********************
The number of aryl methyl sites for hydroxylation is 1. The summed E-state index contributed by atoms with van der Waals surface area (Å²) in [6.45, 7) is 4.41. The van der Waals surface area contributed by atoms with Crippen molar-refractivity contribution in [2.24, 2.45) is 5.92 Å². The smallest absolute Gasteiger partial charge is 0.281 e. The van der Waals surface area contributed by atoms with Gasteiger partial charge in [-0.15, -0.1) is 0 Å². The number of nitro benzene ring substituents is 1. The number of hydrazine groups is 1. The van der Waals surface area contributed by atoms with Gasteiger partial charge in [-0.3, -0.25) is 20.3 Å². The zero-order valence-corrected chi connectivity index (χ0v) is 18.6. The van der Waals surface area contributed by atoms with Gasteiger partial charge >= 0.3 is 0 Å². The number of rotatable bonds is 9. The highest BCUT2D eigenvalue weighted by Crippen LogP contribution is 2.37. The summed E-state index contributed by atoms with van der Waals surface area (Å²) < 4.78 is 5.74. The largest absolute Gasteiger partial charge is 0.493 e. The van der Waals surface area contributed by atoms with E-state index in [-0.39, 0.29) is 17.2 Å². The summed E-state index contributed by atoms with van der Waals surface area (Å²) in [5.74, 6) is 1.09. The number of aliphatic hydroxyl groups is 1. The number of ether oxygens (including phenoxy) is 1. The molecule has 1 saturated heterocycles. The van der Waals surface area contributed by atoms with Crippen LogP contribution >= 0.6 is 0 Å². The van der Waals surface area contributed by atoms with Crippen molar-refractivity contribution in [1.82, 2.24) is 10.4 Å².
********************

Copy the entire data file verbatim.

The number of aryl methyl sites for hydroxylation is 1. The summed E-state index contributed by atoms with van der Waals surface area (Å²) in [6.45, 7) is 4.41. The van der Waals surface area contributed by atoms with Crippen molar-refractivity contribution in [2.24, 2.45) is 5.92 Å². The smallest absolute Gasteiger partial charge is 0.281 e. The van der Waals surface area contributed by atoms with Gasteiger partial charge in [-0.15, -0.1) is 0 Å². The number of nitro benzene ring substituents is 1. The number of hydrazine groups is 1. The van der Waals surface area contributed by atoms with Gasteiger partial charge in [-0.3, -0.25) is 20.3 Å². The zero-order valence-corrected chi connectivity index (χ0v) is 18.6. The van der Waals surface area contributed by atoms with Gasteiger partial charge >= 0.3 is 0 Å². The number of rotatable bonds is 9. The highest BCUT2D eigenvalue weighted by Crippen LogP contribution is 2.37. The summed E-state index contributed by atoms with van der Waals surface area (Å²) < 4.78 is 5.74. The largest absolute Gasteiger partial charge is 0.493 e. The van der Waals surface area contributed by atoms with E-state index in [-0.39, 0.29) is 17.2 Å². The summed E-state index contributed by atoms with van der Waals surface area (Å²) in [5.74, 6) is 1.09. The number of aliphatic hydroxyl groups is 1. The number of ether oxygens (including phenoxy) is 1. The molecule has 1 saturated heterocycles. The van der Waals surface area contributed by atoms with Crippen LogP contribution >= 0.6 is 0 Å². The van der Waals surface area contributed by atoms with Crippen molar-refractivity contribution in [1.82, 2.24) is 10.4 Å².